Check the Location
The first thing to do when reaching a worksite is to look over the area for hazards. Rocks, cables, broken tree limbs, uneven ground, exposed roots, and anything of concern should be noted and shared with everyone at the site before work begins. If a hazard can be removed, that should be the first job of the day.
The next consideration should be equipment. Is the right equipment available for the job? Are the tools in good condition, and are safety guards required by the manufacturer in place? Also, any chutes to help direct debris should be in place. These chutes help prevent injuries and property damage from flying objects.
After checking the environment and equipment, it’s time to focus a little more closely on yourself. Staying hydrated is important when working outdoors, so you should drink water before you reach the site. Even at moderate temperatures, we need more water to get through a day of hard work. Once you feel thirsty, you are already becoming dehydrated. Begin the habit of drinking plenty of water early in the season and throughout the day.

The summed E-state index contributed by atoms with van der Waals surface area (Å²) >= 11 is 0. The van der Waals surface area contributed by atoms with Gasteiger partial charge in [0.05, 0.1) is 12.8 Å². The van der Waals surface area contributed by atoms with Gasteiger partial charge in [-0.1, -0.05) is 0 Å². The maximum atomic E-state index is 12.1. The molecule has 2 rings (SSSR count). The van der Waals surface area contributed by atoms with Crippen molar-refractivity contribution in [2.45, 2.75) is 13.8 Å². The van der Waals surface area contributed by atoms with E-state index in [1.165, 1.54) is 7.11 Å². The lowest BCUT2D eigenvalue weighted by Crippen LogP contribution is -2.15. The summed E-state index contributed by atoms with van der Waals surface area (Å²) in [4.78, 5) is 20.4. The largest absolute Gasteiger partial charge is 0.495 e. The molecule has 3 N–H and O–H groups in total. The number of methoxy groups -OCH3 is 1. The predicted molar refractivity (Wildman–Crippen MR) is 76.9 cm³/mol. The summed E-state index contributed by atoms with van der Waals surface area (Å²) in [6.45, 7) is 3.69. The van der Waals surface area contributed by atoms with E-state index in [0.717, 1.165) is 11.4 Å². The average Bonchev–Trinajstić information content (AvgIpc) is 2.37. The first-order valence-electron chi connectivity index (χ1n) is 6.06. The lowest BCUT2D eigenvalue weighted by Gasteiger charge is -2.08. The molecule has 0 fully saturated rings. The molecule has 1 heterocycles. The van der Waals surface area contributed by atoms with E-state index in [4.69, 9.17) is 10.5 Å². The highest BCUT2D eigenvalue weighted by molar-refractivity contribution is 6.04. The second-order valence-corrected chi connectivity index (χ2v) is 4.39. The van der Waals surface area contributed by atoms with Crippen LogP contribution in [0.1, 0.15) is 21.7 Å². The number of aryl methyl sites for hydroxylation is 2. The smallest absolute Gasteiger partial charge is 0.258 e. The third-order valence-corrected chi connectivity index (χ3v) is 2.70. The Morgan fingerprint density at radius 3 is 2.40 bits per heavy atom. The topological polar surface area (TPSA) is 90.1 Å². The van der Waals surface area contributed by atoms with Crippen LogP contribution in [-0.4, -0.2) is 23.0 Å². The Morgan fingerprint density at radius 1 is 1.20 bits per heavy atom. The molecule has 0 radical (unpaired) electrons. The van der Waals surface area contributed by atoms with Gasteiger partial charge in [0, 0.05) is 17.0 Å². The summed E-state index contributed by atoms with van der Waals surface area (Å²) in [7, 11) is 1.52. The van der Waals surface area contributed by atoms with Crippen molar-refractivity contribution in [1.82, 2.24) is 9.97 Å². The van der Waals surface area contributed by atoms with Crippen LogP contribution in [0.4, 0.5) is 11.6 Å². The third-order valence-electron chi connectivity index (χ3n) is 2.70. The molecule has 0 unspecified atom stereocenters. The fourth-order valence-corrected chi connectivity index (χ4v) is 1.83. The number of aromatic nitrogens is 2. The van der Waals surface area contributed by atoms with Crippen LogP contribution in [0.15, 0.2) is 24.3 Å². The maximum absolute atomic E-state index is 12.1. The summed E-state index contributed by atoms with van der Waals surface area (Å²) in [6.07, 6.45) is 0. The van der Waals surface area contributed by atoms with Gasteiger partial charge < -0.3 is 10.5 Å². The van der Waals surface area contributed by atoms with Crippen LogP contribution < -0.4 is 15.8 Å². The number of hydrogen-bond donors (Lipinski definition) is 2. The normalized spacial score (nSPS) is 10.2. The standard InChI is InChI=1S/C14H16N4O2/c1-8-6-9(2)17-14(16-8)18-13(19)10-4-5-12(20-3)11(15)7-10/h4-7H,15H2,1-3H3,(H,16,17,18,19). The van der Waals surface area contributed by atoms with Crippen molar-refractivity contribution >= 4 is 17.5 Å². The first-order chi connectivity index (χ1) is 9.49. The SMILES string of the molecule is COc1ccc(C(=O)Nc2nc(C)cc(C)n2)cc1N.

Personal protective equipment is an important step for any manual labor jobs. Safety glasses will protect against both small and large debris, while ear protection can keep your hearing intact while running noisy landscaping equipment. Proper footwear will help prevent cuts and scratches, give good support, and protect you if you do come in contact with a moving part of a machine. And, don’t forget gloves, which will help protect against cuts, scrapes, and burns.
Remember; check the environment, equipment, and yourself before starting work at each landscaping site and you will have a safer, more productive and enjoyable day.
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